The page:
Implementing Alternative Sourcing Strategies: Four Case Studies
By: Jacques Gansler, William Lucyshyn
During the next few years, the federal government will face growing pressure to provide more and improved services while containing or reducing costs. What is being asked of the federal government today is what was demanded of U.S. private industry in the latter part of the 20th century in order to remain competitive—namely, to make changes that result in getting more while spending less. The goal of federal acquisition policy should be to create a government that looks a lot more like a dynamic, restructured, reengineered, world-class business. There are many good examples of successful American businesses that have come to rely on core competencies to do what they do best.1 The federal government must learn from their success stories to focus on those functions that are inherently governmental—“public core competencies” such as policy, fiscal management, oversight, and warfighting. For all other current government activities, the public sector must consider alternative sourcing strategies that introduce competition—market-based government—to achieve higher performance at lower cost and to get the “best value” from either the private or the public sector. This is a proven way to improve the effectiveness of government, reduce costs, and mitigate the effects of extremely tight budgets.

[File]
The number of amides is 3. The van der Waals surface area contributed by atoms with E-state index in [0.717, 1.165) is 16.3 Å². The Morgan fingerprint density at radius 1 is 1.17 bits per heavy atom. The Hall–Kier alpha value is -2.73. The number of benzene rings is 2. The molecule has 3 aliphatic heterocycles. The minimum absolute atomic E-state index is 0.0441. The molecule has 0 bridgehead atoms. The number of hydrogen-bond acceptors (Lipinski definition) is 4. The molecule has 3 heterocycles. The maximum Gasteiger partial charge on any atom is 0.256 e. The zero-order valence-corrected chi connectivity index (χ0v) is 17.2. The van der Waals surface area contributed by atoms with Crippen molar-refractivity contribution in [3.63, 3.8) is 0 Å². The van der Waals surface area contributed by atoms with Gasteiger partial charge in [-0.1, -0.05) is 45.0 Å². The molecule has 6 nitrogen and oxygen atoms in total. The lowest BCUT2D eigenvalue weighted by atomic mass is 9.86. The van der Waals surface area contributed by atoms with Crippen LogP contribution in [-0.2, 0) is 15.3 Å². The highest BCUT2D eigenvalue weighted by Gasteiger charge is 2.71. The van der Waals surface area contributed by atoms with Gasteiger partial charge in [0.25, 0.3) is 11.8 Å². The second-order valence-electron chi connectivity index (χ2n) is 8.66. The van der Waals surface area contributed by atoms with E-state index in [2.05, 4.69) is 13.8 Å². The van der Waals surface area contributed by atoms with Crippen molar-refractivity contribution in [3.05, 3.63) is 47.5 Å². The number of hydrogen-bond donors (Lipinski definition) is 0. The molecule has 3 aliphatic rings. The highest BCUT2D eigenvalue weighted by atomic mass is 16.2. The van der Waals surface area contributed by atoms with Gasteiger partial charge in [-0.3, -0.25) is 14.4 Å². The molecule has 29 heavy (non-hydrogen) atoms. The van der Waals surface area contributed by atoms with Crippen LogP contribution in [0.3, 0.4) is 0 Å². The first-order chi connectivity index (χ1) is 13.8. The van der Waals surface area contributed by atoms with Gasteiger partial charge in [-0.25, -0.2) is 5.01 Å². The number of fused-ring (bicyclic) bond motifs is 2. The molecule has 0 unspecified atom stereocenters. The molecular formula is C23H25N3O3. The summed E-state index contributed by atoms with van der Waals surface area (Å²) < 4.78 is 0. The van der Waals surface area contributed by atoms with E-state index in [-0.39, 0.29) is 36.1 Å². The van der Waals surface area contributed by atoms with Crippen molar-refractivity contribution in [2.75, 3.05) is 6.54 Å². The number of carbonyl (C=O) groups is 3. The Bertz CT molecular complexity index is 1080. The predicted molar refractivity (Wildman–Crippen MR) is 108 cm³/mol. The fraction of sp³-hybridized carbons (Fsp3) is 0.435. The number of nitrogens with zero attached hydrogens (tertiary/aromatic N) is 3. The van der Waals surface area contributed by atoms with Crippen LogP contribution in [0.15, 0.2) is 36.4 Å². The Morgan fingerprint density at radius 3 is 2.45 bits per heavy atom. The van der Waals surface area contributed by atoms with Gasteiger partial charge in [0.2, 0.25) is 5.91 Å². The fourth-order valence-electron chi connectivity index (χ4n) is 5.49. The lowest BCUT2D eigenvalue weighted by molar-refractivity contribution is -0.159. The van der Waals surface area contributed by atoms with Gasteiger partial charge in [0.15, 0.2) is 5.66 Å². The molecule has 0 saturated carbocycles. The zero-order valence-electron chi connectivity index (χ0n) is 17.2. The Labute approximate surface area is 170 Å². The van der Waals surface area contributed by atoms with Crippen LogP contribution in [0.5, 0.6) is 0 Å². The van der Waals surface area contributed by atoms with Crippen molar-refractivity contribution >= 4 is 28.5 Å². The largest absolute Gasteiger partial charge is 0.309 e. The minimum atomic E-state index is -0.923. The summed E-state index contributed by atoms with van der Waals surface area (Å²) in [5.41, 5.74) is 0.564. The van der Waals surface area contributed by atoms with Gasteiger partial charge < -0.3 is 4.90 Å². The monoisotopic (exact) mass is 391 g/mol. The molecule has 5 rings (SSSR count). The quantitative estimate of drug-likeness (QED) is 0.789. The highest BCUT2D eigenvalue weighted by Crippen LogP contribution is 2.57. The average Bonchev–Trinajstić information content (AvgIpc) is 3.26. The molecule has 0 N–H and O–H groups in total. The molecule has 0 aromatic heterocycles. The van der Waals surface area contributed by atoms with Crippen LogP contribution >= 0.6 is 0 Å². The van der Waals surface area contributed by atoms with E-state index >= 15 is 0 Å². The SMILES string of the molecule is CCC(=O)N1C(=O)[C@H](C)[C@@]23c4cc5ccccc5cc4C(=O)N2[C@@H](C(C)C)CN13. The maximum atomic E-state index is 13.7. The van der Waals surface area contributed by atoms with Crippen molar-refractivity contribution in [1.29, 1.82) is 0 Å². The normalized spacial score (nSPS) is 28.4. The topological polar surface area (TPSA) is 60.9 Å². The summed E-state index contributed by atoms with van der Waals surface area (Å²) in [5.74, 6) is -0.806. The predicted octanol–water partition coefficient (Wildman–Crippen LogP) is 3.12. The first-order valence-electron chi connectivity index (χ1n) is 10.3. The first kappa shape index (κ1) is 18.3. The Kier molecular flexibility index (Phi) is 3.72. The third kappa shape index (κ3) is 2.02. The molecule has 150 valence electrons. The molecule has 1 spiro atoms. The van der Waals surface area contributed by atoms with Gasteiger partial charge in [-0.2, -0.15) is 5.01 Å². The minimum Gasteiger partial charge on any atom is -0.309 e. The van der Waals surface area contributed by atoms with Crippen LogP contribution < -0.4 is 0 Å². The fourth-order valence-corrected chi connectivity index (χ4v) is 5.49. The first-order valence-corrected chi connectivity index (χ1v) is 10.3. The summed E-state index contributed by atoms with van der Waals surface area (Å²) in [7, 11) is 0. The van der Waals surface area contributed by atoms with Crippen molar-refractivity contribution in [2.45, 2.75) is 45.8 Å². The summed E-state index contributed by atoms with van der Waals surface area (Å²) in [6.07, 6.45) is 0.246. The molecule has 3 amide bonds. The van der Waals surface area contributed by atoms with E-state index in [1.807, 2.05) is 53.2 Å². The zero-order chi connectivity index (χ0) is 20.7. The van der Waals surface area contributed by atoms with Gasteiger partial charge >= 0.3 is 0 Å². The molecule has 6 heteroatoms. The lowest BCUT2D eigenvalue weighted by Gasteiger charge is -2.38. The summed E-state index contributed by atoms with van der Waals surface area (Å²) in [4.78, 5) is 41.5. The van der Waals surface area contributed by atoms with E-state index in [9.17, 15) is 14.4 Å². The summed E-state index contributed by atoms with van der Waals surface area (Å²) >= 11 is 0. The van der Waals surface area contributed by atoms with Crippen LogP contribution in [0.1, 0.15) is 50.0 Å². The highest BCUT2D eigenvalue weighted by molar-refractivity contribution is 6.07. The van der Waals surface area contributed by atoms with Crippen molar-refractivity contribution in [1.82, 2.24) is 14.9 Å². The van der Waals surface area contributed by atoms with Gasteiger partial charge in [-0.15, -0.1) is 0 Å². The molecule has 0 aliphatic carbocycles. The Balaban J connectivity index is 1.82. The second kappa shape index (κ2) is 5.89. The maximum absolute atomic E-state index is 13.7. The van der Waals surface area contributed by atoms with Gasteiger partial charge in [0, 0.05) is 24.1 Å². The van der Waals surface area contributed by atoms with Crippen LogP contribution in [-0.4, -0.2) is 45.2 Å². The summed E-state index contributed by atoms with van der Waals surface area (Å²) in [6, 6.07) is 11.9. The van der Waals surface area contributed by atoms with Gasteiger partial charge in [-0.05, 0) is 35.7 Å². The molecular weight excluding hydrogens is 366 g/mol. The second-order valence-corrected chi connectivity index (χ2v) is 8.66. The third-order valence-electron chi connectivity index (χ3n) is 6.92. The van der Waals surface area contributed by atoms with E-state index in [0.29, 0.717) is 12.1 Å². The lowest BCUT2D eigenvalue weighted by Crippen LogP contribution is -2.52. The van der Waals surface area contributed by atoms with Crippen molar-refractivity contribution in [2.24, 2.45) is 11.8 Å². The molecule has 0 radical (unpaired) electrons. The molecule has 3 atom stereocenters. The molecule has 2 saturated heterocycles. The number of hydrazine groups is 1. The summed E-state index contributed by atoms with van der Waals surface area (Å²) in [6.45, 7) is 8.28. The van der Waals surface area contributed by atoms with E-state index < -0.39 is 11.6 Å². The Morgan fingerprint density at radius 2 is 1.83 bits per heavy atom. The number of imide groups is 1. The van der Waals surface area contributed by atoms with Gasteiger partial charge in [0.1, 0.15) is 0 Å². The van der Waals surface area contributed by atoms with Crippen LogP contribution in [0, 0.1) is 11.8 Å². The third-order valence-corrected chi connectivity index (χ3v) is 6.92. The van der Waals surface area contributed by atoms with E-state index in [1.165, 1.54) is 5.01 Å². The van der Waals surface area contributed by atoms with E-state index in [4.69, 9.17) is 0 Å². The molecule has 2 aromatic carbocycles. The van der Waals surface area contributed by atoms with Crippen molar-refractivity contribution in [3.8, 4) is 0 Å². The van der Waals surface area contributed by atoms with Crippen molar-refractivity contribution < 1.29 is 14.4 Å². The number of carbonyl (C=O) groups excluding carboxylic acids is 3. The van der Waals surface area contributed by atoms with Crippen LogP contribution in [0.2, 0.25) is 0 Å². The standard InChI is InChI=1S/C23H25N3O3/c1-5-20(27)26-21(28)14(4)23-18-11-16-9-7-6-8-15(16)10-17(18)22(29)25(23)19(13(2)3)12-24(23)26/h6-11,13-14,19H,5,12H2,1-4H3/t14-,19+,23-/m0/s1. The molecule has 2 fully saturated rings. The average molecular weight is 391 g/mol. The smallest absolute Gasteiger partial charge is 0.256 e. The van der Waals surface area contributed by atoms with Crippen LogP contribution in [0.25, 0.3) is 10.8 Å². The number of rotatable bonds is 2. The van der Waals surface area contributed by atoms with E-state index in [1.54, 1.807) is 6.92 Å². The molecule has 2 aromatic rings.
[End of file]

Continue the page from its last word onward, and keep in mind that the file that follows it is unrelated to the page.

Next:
This report presents four case studies that highlight how different organizations have implemented alternative sourcing approaches (outsourcing, competitive sourcing, and public-private partnerships), the challenges they faced, and the results they achieved.